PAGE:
Cutaneous adverse drug reactions (CADR) represent a heterogeneous field including various clinical patterns without specific features suggesting drug causality. Exanthematous eruptions, urticaria and vasculitis are the most common forms of CADR. Fixed eruption is uncommon in western countries. Serious reactions (fatal outcome, sequelae) represent 2% of CADR: bullous reactions (Stevens-Johnson syndrome, toxic epidermal necrolysis), DRESS (drug reaction with eosinophilia and systemic symptoms or drug-induced hypersensitivity syndrome) and acute generalized exanthematous pustulosis (AGEP). These forms must be quickly diagnosed to guide their management. The main risk factors are immunosuppression, autoimmunity and some HLA alleles in bullous reactions and DRESS. Most systemic drugs may induce cutaneous adverse reactions, especially antibiotics, anticonvulsivants, antineoplastic drugs, non-steroidal anti-inflammatory drugs, allopurinol and contrast media. Pathogenesis includes immediate or delayed immunologic mechanism, usually not related to dose, and pharmacologic/toxic mechanism, commonly dose-dependent or time-dependent. In case of immunologic mechanism, allergologic exploration is possible to clarify drug causality, with a variable sensitivity according to the drug and to the CADR type. It includes epicutaneous patch testing, prick test and intradermal test. However, no in vivo or in vitro test can confirm the drug causality. To determine the cause of the eruption, a logical approach based on clinical characteristics, chronologic factors and elimination of differential diagnosis is required, completed with a literature search. A reporting to pharmacovigilance network is essential in case of a serious CADR whatever the suspected drug and in any case if the involved drug is a newly marketed one or unusually related to cutaneous reactions.

  12. Improved understanding of the loss-of-symmetry phenomenon in the conventional Kalman filter

    NASA Technical Reports Server (NTRS)

    Verhaegen, M. H.

    1989-01-01

    This paper corrects an unclear statement of the conventional Kalman filter implementation as presented by M. H. Verhaegen and P. van Dooren in Numerical aspects of different Kalman filter implementations, IEEE Trans. Automat. Contr., v. AC-31, no. 10, pp. 907-917, 1986. It is shown that the habitual, incorrect implementation of the Kalman filter has been the major cause of its insensitivity to the so-called loss-of-symmetry phenomenon.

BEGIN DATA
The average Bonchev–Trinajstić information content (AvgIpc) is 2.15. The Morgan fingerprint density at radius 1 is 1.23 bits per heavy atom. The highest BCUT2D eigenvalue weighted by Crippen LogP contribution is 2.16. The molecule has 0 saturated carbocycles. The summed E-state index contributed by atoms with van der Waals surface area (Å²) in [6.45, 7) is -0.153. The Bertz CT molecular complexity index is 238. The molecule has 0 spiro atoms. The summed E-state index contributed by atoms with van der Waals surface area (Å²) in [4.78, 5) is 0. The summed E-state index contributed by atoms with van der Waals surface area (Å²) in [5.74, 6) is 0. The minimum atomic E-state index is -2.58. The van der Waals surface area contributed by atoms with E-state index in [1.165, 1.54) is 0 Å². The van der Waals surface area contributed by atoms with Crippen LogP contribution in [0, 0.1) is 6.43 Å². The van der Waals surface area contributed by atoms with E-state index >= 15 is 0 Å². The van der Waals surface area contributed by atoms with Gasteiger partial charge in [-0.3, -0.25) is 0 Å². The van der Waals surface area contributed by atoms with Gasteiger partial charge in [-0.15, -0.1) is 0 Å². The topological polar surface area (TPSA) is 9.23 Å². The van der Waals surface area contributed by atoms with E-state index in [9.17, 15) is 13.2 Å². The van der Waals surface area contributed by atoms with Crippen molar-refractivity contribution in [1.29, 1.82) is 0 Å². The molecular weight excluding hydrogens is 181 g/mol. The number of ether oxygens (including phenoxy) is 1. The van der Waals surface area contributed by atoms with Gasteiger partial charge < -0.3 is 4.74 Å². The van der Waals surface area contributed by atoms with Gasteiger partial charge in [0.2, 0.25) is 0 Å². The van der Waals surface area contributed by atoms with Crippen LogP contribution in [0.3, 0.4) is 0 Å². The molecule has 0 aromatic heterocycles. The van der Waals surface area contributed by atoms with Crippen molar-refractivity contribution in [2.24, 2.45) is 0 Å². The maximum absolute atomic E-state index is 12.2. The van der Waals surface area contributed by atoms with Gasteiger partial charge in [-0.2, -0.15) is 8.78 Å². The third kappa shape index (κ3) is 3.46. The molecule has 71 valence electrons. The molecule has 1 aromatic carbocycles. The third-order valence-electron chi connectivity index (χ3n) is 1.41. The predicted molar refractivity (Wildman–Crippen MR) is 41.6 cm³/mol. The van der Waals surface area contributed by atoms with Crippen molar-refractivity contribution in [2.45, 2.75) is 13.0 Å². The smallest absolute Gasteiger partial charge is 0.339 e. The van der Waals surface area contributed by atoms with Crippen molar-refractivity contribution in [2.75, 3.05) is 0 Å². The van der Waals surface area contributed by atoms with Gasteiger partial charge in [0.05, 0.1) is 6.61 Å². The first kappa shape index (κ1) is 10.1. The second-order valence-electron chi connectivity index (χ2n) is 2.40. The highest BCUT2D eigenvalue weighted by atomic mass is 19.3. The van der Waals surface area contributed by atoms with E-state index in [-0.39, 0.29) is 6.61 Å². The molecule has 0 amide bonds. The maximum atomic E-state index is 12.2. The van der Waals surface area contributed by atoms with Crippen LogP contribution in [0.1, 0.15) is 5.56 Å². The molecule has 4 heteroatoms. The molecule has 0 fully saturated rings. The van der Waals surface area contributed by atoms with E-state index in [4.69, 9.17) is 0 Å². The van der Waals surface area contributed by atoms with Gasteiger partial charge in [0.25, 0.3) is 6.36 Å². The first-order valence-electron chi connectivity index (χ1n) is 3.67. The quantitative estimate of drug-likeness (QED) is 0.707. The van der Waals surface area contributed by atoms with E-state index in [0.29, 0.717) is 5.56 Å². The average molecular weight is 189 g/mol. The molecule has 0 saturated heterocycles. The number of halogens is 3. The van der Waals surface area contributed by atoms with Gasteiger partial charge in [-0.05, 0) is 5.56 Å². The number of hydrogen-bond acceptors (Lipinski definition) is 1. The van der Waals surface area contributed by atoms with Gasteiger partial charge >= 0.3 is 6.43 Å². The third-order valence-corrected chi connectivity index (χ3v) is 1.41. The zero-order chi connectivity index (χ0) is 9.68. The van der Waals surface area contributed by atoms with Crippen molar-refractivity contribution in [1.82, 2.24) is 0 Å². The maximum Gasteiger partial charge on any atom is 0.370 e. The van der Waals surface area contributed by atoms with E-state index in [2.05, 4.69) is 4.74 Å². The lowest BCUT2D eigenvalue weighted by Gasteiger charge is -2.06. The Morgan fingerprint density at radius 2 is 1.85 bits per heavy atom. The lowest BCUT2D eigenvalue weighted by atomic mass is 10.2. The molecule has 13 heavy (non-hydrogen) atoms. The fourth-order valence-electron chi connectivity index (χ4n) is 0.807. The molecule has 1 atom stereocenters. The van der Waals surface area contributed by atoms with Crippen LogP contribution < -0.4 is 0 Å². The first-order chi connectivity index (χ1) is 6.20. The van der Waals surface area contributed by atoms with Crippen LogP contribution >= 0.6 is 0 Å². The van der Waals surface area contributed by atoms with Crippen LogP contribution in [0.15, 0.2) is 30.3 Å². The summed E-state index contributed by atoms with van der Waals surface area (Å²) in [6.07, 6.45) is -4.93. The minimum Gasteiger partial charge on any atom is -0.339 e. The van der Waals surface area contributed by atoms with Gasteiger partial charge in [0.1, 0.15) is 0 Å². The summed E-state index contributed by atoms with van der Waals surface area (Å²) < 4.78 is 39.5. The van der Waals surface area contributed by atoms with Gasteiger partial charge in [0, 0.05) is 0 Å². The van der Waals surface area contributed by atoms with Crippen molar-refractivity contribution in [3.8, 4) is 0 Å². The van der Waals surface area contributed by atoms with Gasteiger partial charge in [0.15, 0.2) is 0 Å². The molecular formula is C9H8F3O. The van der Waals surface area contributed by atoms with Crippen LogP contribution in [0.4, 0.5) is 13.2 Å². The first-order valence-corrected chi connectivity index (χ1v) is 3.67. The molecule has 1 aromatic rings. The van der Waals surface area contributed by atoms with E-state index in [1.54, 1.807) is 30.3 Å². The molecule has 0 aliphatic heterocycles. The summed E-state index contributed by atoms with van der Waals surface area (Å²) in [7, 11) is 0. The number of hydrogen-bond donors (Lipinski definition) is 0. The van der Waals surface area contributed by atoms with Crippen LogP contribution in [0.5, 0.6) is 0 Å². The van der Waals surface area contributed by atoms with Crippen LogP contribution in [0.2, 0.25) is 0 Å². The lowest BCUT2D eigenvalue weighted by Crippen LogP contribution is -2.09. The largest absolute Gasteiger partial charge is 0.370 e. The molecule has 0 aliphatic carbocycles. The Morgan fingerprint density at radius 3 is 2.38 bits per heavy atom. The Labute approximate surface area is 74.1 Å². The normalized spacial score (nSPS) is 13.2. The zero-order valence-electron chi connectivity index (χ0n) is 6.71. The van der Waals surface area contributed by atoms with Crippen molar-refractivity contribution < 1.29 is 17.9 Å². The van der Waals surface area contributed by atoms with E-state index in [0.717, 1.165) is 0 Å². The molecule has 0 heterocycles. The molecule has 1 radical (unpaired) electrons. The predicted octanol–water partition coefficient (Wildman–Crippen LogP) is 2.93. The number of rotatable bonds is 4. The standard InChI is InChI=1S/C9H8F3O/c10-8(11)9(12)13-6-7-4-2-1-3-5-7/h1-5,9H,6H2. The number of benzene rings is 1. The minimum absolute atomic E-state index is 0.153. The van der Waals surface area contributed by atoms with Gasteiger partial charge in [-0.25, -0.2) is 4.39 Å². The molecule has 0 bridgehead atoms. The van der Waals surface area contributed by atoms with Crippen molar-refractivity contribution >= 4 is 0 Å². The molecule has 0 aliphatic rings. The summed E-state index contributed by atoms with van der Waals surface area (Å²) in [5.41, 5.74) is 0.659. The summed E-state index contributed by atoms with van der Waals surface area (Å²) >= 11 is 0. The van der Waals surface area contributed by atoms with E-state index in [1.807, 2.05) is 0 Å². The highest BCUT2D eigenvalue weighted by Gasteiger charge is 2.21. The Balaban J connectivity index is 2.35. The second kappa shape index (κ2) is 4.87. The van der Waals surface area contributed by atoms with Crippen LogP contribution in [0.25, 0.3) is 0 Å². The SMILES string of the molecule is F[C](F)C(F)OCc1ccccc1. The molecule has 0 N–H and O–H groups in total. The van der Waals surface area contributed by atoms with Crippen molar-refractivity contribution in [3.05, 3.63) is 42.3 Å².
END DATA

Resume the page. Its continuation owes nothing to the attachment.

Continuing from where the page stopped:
13. Synchrotron imaging and diffraction to investigate internal features of stable tearing fracture phenomenon in metallic specimens.

    PubMed

    Frink, Elizabeth; Lease, Kevin

    2012-07-01

    In situ synchrotron imaging and diffraction on beamline 1-ID-C at the Advanced Photon Source (APS) has been used to investigate the internal features present during the stable tearing fracture phenomenon in low-constraint metallic specimens. The results that are obtained from this investigation show that the internal features are identifiable with these techniques, and this initial investigation lays the groundwork for future, more in-depth investigations with some improvements to the methods.

  14. Oesophagitis dissecans superficialis: an acute, benign phenomenon associated with pemphigus vulgaris.

    PubMed

    Cesar, W G G; Barrios, M M; Maruta, C W; Aoki, V; Santi, G G

    2009-12-01

    Pemphigus vulgaris (PV) is an autoimmune dermatosis that may evolve to severely compromise the skin and/or mucosa. Autoantibodies directed against epithelial cadherins, such as desmogleins 1 and 3, lead to acantholysis and culminate in blister formation. Involvement of the oral mucosa is common, but other squamous stratified epithelia may also be the target of the autoimmune aggression. We report a woman with PV that was in partial remission, who developed an unusual acute phenomenon, known as oesophagitis dissecans superficialis.

  15. [The "off-on" phenomenon during treatment of parkinson's disease with levodopa (author's transl)].

    PubMed

    Wajsbort, J

    1977-04-28

    The fluctuation in daily performance of Parkinson patients on long-term L-dopa therapy is known as the so called "off-on" phenomenon. Cotzias et al. found that a low protein diet is able to control this phenomenon in patients taking L-dopa alone but not in those receiving a combination of L-dopa and decarboxylase inhibitor. The author's hypothesis was based on the competition between the alimentary aminoacids and L-dopa for transport to the brain ganglia. In our attempt to prove the findings of Cotzias group we tested the influence of a low protein diet on 23 Parkinson patients manifesting the "off-on" phenomenon. All had been pretreated with L-dopa for 5--8 years and taking dopa DI for a minimum of 3 years. The protein intake was limited to 25 g/day (which is less than 0.5 g/kg body weight) for 1--4 months. In 6 cases there was a marked improvment with reduction of the "off-on" effect, and in one it disappeared completely. A distinct improvment of general capability was seen in the other 5 cases, and an objective improvment of the symptoms was noted, except during the "off" period. No response could be observed in the remaining 12 cases. All cases with hyperkinesia showed an augmentation of this symptom during the use of the diet. The diet restriction was not found to be correlated with age, stage, duration of illness or duration of dopa treatment. The possible mechanism of the "off-on" phenomenon and some suggestions to influence it, are presented.